Where Angels Prey

Where Angels Prey is a novel by Ramesh S Arunachalam. Please refer to www.whereangelsprey.com for more information

Friday, October 22, 2010

It is about time that MFIN starts and delivers on the Promised Self-Cleansing!

Yes, I have the greatest respect and regard for Mr Vijay Mahajan, the President of MFIN and Chair Person BASIX, who has indeed been one of the most influential persons in the Indian and Global micro-finance industry (Mr Mahajan is currently also the Chair Person, CGAP Executive Committee) for the last two decades. I have personally learnt a lot from him and I gratefully acknowledge his significant contribution in attempting to provide India’s low income people with a wide range of innovative market led services. In fact, in my opinion, his Basix is one of the few institutions that has attempted to innovate and reach appropriate services to low income people including farmers.

His record as an institution builder is unparalleled and his integrity is beyond question and I would like to sincerely believe him to be perhaps right when he strongly puts forth the arguments about the so-called virtues of Indian Micro-finance and MFIs. But, then…for an ordinary grass-root practitioner like myself, there are many worrying aspects in the Indian micro-finance industry and it is time that the MFI leaders and torch-bearers, set the record straight!

As Mr Mahajan has time and again said (in a recent article in Economic Times and discussions with the media), “Every industry has its bad apples and we are committed to expose and expel them.” This is a very welcome attitude and I attempt to outline a few such issues here…and really hope that MFIN uses a qualified and objective set of people, with no conflict of interest what-so-ever, to provide answers to questions such as the following, in a rigorous and candid manner….This will set the stage for self-cleansing by the Micro-finance industry.

Let me start with Governance. Prof Sriram’s recent papers (Working Paper 2009 and EPW, 2010) serve as a very good reminder of the kind of Governance prevalent in MFIs in India. Without question, I am sure that all of us would agree that financial institutions (MFIs included) must follow (high) standards of corporate Governance including specific disclosure norms – otherwise, the institutional failures of 2008 and 2009, from the larger financial sector, will continue to haunt us. The following practices are perhaps critical elements of the governance process in a financial intermediary and they perhaps require greater attention in MFIs, given the volatile nature of their portfolio. It would be useful if MFIN allows an independent team of qualified people to research the same and throw light on the following questions:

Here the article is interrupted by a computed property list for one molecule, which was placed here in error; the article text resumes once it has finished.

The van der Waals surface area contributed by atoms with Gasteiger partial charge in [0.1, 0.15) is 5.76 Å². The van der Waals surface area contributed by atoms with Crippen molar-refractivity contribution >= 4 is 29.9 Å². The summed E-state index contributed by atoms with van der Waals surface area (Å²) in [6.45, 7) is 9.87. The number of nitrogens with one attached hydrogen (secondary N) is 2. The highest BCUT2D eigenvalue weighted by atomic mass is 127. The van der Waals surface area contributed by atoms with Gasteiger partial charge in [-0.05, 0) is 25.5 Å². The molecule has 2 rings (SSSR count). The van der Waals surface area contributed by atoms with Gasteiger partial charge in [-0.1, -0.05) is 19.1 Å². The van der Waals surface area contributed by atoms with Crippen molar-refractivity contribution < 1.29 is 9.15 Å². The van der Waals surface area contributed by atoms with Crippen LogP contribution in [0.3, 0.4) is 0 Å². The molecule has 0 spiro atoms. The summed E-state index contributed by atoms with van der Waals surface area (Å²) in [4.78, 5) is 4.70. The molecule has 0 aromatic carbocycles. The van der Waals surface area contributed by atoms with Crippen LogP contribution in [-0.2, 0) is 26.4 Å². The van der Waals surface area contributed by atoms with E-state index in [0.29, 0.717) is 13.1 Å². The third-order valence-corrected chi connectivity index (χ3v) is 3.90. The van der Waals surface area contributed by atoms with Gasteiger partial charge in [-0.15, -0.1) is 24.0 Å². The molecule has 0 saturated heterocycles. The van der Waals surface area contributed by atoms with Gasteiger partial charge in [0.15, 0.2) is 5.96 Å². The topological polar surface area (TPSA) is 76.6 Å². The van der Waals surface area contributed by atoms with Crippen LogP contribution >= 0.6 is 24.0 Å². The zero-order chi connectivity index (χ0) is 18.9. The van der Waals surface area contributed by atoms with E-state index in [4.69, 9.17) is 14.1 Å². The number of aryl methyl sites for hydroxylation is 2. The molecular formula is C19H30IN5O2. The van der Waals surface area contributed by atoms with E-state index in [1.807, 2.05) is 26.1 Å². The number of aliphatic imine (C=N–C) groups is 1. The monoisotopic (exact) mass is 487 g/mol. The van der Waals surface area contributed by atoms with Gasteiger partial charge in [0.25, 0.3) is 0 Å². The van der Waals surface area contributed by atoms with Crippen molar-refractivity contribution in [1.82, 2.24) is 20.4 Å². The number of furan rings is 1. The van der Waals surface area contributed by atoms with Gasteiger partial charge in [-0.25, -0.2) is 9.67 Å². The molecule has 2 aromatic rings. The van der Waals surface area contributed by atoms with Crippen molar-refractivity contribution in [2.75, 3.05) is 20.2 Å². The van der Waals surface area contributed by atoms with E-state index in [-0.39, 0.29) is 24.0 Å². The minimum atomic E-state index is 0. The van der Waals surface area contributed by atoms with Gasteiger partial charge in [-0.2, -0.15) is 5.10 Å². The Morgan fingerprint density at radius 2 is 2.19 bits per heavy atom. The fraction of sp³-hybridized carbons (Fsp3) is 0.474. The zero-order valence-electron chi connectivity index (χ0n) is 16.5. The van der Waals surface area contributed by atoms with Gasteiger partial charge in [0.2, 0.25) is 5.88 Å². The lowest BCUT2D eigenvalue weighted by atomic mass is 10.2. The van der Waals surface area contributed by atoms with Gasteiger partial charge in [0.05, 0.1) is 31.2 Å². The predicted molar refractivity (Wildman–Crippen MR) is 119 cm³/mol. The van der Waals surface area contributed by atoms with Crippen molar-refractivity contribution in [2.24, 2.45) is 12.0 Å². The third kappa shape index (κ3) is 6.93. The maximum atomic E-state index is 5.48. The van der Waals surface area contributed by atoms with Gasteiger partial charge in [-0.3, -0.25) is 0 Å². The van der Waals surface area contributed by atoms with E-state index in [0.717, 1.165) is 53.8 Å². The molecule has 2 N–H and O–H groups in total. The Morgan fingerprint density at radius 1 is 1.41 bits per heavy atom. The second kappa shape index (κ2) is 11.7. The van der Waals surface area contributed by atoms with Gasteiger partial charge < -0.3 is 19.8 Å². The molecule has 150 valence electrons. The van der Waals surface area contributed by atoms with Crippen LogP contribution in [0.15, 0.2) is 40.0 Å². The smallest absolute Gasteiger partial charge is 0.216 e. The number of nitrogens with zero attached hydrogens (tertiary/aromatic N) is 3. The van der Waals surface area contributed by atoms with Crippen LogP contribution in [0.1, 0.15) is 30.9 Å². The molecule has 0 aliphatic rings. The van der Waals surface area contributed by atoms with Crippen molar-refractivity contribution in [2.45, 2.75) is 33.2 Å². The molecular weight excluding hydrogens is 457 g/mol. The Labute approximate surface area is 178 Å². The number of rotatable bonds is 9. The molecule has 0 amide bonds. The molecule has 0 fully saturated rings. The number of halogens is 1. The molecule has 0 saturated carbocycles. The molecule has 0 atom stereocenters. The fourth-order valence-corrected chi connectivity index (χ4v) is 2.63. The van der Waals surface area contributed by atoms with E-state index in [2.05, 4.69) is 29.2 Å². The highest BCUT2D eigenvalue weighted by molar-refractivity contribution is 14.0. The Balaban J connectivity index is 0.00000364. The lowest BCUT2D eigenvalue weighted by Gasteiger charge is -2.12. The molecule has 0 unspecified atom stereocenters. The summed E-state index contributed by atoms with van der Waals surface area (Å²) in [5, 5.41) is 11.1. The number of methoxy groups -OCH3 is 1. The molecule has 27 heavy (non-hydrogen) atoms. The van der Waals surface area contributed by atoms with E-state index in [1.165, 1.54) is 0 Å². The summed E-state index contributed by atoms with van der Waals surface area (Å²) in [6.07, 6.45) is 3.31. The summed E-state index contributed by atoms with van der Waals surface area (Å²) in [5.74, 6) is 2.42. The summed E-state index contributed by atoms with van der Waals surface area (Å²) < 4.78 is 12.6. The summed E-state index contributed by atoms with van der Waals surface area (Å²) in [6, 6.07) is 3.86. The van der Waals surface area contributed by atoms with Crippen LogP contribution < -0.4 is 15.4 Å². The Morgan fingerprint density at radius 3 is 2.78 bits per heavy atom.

1)   Whether Indian MFIs have established strategic objectives and a set of pro-poor corporate values, after taking into account the special nature of the micro-finance business and communicated the same throughout the organisation and whether indeed these are prevalent in implementation during real time?

It is often stated that with strategic objectives that call for rapid growth and increasing commercialisation, loans are being indiscriminately pushed to low income borrowers, who may not be in a position to repay these loans. Further, it is also stated that ‘greening’ of loans (apart from coercive practices), that all of us may have seen in the larger financial sector, is perhaps becoming the major strategy for ensuring high repayment in the Indian micro-finance industry

2)   Whether Indian MFIs have set and enforced clear lines of responsibility and accountability throughout the organization, after taking into account the special nature of the Micro-finance business? Are fair and standard business practices being followed by the MFIs?

It is believed that with burgeoning growth, the chain of command in MFIs is getting distorted and as a consequence, the head quarters and their staff have very little control over branch and/or field staff who may be functioning in a manner that runs counter to the very sprit of micro-finance, financial inclusion and/or other developmental objectives.

Two issues are especially relevant here.